There is no doubt to me, after experiences working within an RDA centre, and with my own training as an EFL (Equine Facilitated Learning) practitioner, that the presence of a horse somehow reduces stress for those with ASD. (To that end I have a research project designed to prove my theories for which I am currently seeking funding.)
After my talk, a gentleman came up and introduced himself. He is Danish, but his wife was Australian, and had completed her PhD demonstrating that combining Equine Assisted Activities with rehab decreased the drop-out rate of recovering drug addicts. Sadly, she was killed in a car accident before she saw her work published. Her husband felt that I was very much on the right track, which I took as a huge compliment and an incentive to keep going.
For the rest of the Conference, I was particularly interested in talks concerning the welfare of therapy horses. One speaker explained that these days horses are not ‘used’ in therapy – the word ‘use’ is being removed from the horse therapy lexicon and replaced with ‘involve’, ‘participate’, ‘select’. The horse must be allowed to have its presence and feelings respected and acknowledged. This is a huge step forward for the industry because it is obvious to many of us these days that the horse in the session is a sentient being who is fully ‘present’ in the session, and has an understanding of the task at hand – or hoof.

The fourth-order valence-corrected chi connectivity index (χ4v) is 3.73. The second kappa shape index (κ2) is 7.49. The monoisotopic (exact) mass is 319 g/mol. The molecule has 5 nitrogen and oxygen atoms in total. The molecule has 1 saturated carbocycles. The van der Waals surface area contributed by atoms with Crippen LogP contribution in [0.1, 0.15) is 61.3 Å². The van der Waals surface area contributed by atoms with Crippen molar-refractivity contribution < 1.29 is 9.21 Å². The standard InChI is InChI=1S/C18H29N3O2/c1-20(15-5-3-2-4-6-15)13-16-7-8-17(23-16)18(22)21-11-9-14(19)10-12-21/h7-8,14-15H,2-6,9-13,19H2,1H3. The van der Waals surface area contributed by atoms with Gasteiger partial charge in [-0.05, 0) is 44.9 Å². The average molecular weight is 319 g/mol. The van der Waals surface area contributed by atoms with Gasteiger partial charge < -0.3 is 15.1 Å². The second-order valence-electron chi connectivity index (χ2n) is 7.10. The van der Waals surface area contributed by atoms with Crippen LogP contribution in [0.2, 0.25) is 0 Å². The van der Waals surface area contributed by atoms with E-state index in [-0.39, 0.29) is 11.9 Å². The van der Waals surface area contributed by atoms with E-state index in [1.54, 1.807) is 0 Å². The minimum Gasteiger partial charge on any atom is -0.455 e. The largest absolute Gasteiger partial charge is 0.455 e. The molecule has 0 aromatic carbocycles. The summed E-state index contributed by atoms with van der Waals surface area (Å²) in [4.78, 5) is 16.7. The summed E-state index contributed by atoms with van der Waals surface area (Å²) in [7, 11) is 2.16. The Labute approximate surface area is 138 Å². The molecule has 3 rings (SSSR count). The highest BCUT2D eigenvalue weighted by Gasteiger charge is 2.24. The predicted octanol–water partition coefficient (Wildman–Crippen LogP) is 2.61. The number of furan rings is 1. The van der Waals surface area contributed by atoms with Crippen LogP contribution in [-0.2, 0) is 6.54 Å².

The speaker also put up slides depicting horses displaying subtle and not-so-subtle body language of discomfort and urged people to recognise and respect when the horse has had enough.
Another speaker was from the hosting Therapy Centre in Dublin, called Festina Lente. They have made it a priority to consider the horses’ wellbeing as equal to that of the humans. Their stables allow horses to groom each other over the partitions; they give the horses daily paddock time in groups, and only use Micklem (bitless) bridles.